“A person being an employee of one of the parties cannot per se be a bar to his acting as an Arbitrator.”
|Case name:||Indian Oil Corporation Ltd. & Ors. V. M/s Raja Transport (P) Ltd.|
|Case number:||CIVIL APPEAL NO. 5760 OF 2009|
|Court:||THE SUPREME COURT OF INDIA|
|Bench:||R. V. Raveendran J, D. K. Jain J|
|Decided on:||August 24, 2009|
- BRIEF FACTS AND PROCEDURAL HISTORY:
- Under an agreement dated 28.2.2005, the appellant appointed the respondent as its dealer for retail sale of petroleum products. Clause 69 of the said agreement provided for settlement of disputes by arbitration.
- By letter dated 6.8.2005, the appellant terminated the dealership of the respondent on the recommendation of its Vigilance Department. The respondent filed Suit No.43/2005 in the Court of Civil Judge, Junior Division, Rishikesh, Dehradun for a declaration that the order of termination of dealership dated 6.8.2005 was illegal and void and for a permanent injunction restraining the appellant from stopping supply of petroleum products to its retail outlet.
- The learned Civil Judge, by order dated 16.11.2005 directed the parties to refer the matter to arbitration within two months, with a further direction that appellant shall not stop supplies to the respondent for a period of two months.
- Both appellant and respondent challenged the order dated 16.11.2005. The learned District Judge dismissed both the appeals but allowed the application under section 9 of the Act and restrained the appellant herein from interrupting the supply of petroleum products to respondent for a period of two months, and directed the parties to refer the matter to arbitration as per the agreement within the said period of two months.
- The respondent issued a notice dated 4.1.2006 through its counsel alleging that it did not expect fair treatment or justice, if the Director (Marketing) or any other employee of the appellant was appointed as arbitrator, and that therefore any such appointment would be prejudicial to its interest.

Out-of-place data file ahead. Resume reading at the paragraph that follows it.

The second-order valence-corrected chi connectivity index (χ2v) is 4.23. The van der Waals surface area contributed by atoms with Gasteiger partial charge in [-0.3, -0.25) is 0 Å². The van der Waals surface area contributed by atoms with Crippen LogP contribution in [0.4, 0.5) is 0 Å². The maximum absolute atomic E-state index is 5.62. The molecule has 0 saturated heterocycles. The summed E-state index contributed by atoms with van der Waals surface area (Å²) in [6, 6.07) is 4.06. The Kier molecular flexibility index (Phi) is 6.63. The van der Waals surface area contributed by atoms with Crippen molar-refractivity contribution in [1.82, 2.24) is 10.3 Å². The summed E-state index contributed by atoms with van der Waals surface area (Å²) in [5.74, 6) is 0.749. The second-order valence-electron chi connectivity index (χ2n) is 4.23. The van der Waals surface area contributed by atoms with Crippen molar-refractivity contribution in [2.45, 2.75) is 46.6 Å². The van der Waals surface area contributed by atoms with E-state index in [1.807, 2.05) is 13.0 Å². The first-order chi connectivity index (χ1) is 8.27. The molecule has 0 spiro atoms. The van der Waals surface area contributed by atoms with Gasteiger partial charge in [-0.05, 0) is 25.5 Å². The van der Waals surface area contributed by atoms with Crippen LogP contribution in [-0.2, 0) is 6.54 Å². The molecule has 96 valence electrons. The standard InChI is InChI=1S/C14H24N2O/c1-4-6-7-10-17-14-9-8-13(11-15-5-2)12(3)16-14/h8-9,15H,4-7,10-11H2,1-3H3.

- In this background, the respondent filed an application (Arbitration Application No.2/2006) under section 11(6) of the Act in March 2006 before the Chief Justice of Uttaranchal High Court praying for appointment of an independent arbitrator to decide the dispute relating to the validity of the termination of the dealership. The learned Chief Justice, after hearing the parties allowed the application by the impugned order dated 26.9.2008, and appointed a retired High Court Judge as sole arbitrator to decide the dispute.
- This appeal by special leave is filed against the order dated 26.9.2008 of the learned Chief Justice of the Uttaranchal High Court, in a petition filed by the respondent herein, under section 11(6) of the Arbitration & Conciliation Act, 1996 whereby he appointed a retired Judge as the sole arbitrator to adjudicate upon the disputes between the parties.
- ISSUE BEFORE THE COURT:
- Whether the learned Chief Justice was justified in assuming that when an employee of one of the parties to the dispute is appointed as an arbitrator, he will not act independently or impartially?
- In what circumstances, the Chief Justice or his designate can ignore the appointment procedure or the named arbitrator in the arbitration agreement, to appoint an arbitrator of his choice?
- Whether respondent herein had taken necessary steps for appointment of arbitrator in terms of the agreement, and the appellant had failed to act in terms of the agreed procedure, by not referring the dispute to its Director (Marketing) for arbitration?